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The Senate impeachment trial didn’t get the 2/3rds needed for a conviction, unsurprisingly, but it has clearly hurt Donald Trump and his white supremacist followers. Trump and those who physically attacked the US Capitol have been exposed for the violent extremists that they are. Their supposed pro-police politics were forgotten as they fought with and hurt Capitol and DC Metro police standing in the way of Trump’s attempted coup. And the fact that seven Republican Senators voted to convict Mafioso Don makes clear that the internal battle within the Republican Party will deepen between the overtly anti-democracy white supremacists and those who are more traditional, right-wing conservatives.
There are some on the Left, the ultra-leftists, who lump together not just all Republicans but also centrist Democrats, see them all as enemies of the people. Indeed, when Trump was up for re-election last year, these ultra-leftists took the position that there was no difference between the Republicans and all Democrats, and anyone on the Left who gave critical support to Joe Biden was a traitor to the cause of progressivism.
This self-marginalization through ultra-leftism is definitely not the way to keep the neo-fascists and white supremacists down, much less build up the progressive Left’s political power and effectiveness.
But there’s another error that people on the Left can make that will ultimately have similar negative results. It is being uncritical of, unwilling to be independent from, Democratic Party politicians whose willingness to fight for the needs of working people and the least of these, the large majority of the population, is compromised by their hunt for big-money campaign contributions and desire to be in the good graces of the rich and powerful.
There is no way that this country can decisively move forward in a progressive direction and decrease support for Trumpist politics and policies, politically defeat the neo-fascists and white supremacists, unless these two fundamentally problematic approaches to doing politics are rejected.
Affirmatively, what the progressive Left must be about is actually very simple: a justice-oriented government of the people, by the people and for the people, and not of, by and for the corporate elite.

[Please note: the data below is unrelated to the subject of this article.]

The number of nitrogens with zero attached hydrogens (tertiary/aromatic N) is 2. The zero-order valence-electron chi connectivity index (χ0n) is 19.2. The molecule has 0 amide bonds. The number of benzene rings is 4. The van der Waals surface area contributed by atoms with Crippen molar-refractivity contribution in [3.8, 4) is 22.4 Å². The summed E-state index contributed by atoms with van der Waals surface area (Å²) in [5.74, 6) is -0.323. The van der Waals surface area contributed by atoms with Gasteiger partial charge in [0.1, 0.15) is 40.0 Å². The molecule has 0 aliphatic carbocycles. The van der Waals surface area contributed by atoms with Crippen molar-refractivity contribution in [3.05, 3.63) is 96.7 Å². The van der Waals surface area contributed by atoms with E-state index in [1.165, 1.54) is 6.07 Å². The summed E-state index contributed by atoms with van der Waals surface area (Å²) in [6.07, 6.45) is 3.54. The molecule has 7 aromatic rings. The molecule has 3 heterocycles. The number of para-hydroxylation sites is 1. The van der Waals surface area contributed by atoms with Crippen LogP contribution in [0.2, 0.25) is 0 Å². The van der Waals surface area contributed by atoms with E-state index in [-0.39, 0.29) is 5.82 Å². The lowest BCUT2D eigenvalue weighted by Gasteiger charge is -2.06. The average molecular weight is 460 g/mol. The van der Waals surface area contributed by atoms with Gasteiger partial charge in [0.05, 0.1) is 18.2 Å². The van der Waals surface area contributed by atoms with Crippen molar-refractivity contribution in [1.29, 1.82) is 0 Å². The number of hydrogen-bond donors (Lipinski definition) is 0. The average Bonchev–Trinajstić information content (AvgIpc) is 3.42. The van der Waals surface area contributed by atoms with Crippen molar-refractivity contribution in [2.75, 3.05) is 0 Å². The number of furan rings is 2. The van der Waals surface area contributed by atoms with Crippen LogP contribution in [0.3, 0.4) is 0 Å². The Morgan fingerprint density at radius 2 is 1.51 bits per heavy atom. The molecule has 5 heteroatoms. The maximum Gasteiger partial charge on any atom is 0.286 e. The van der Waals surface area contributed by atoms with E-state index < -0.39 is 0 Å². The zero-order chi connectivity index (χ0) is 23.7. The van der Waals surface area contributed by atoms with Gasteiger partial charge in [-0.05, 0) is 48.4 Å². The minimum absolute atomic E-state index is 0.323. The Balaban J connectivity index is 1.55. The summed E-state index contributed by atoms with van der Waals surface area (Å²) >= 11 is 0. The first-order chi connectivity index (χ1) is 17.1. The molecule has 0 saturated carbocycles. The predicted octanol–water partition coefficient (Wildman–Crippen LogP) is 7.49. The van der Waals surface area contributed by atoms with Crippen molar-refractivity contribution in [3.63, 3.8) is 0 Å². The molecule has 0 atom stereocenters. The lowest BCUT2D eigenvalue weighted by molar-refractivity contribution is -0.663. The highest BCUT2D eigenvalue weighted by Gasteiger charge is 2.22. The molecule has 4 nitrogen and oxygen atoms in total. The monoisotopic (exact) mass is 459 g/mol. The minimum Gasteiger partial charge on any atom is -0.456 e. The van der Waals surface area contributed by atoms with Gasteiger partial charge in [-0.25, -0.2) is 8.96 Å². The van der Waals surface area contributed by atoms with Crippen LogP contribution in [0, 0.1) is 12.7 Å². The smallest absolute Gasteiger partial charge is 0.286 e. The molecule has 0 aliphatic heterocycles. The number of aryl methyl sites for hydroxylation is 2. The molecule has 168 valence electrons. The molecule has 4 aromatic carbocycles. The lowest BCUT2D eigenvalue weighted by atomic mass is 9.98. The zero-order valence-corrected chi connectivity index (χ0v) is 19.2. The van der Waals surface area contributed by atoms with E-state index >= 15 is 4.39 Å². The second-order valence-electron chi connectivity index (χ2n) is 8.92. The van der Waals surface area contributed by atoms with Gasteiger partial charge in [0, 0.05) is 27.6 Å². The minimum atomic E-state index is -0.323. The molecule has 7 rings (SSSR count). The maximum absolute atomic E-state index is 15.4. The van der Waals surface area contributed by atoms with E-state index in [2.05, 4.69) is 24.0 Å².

Very simple, yet very complex, given the domination of our political and economic systems by the obscenely rich corporate class and the results of that domination.
One result is politicians who overtly align with that class and strive for their approval and support; in many ways these are the easiest to oppose. But another result is politicians who wish things were different and who are willing to do some things to ameliorate people’s pain and suffering but who fear being truthful and acting on that truth because of lust for more personal wealth and power, concern about career advancement and/or just plain human weakness.
A progressive Left which gets it on the dangers of both ultra-leftism to the left and selloutism to the right will go about its work, determine its strategies and tactics, openly and clearly proclaiming that the ultimate goal is an end to corporate domination of our society and all that goes with it, like white supremacy, patriarchy and heterosexism. It will strive toward that objective consistently, but it will be willing to achieve victories along the way through, in part, tactical compromises with non- or sometimes-progressives.
What are examples? One is Obamacare, when what is needed is Improved Medicare for All or stronger universal, national health care. Another is Biden’s weaker climate plan if, after political struggle, we are not able get right now a strong Green New Deal. A third is forceful federal action to restructure local police forces to stop racism, police killings and brutality, when what is needed is a complete overhaul of our criminal justice system.
When the progressive Left as a whole is consistent about its objectives, flexible in its tactics to get there, principled in the way that it navigates the complexities of forward-moving social change, and a visible model of an inspiring cultural alternative to the competitive and individualistic dominant culture, helping more and more people find the strength and support to fight for justice and to grow and develop as better, more loving human beings in the process—then and only then can we change the world.
Ted Glick is the author of the recently-published “Burglar for Peace: Lessons Learned in the Catholic Left’s Resistance to the Vietnam War.” More information can be found at https://tedglick.com, and he can be followed on Twitter at https://twitter.com/jtglick.